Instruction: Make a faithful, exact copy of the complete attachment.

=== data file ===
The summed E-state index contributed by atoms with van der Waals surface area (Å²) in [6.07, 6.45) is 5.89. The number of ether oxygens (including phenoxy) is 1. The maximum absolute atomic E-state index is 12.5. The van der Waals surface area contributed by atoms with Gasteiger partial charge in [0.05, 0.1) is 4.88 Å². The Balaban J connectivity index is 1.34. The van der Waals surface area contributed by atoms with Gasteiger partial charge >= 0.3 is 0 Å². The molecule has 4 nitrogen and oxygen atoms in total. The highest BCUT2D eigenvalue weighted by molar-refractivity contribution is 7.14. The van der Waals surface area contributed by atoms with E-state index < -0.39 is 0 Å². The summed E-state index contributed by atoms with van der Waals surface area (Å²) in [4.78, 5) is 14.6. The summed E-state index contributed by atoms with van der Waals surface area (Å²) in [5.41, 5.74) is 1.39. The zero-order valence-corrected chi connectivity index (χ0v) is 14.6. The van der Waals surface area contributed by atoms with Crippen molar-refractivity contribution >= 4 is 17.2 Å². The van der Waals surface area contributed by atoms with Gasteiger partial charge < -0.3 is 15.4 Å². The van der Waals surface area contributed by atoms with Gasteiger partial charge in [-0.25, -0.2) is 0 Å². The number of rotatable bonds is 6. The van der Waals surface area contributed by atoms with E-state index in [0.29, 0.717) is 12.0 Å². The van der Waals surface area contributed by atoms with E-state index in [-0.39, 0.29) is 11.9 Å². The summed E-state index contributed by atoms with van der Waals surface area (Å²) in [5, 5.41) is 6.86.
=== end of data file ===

The summed E-state index contributed by atoms with van der Waals surface area (Å²) in [6.07, 6.45) is 5.89. The number of ether oxygens (including phenoxy) is 1. The maximum absolute atomic E-state index is 12.5. The van der Waals surface area contributed by atoms with Gasteiger partial charge in [0.05, 0.1) is 4.88 Å². The Balaban J connectivity index is 1.34. The van der Waals surface area contributed by atoms with Gasteiger partial charge >= 0.3 is 0 Å². The molecule has 4 nitrogen and oxygen atoms in total. The highest BCUT2D eigenvalue weighted by molar-refractivity contribution is 7.14. The van der Waals surface area contributed by atoms with E-state index < -0.39 is 0 Å². The summed E-state index contributed by atoms with van der Waals surface area (Å²) in [4.78, 5) is 14.6. The summed E-state index contributed by atoms with van der Waals surface area (Å²) in [5.41, 5.74) is 1.39. The zero-order valence-corrected chi connectivity index (χ0v) is 14.6. The van der Waals surface area contributed by atoms with Crippen molar-refractivity contribution >= 4 is 17.2 Å². The van der Waals surface area contributed by atoms with Gasteiger partial charge < -0.3 is 15.4 Å². The van der Waals surface area contributed by atoms with Gasteiger partial charge in [-0.25, -0.2) is 0 Å². The number of rotatable bonds is 6. The van der Waals surface area contributed by atoms with E-state index in [0.29, 0.717) is 12.0 Å². The van der Waals surface area contributed by atoms with E-state index in [-0.39, 0.29) is 11.9 Å². The summed E-state index contributed by atoms with van der Waals surface area (Å²) in [5, 5.41) is 6.86.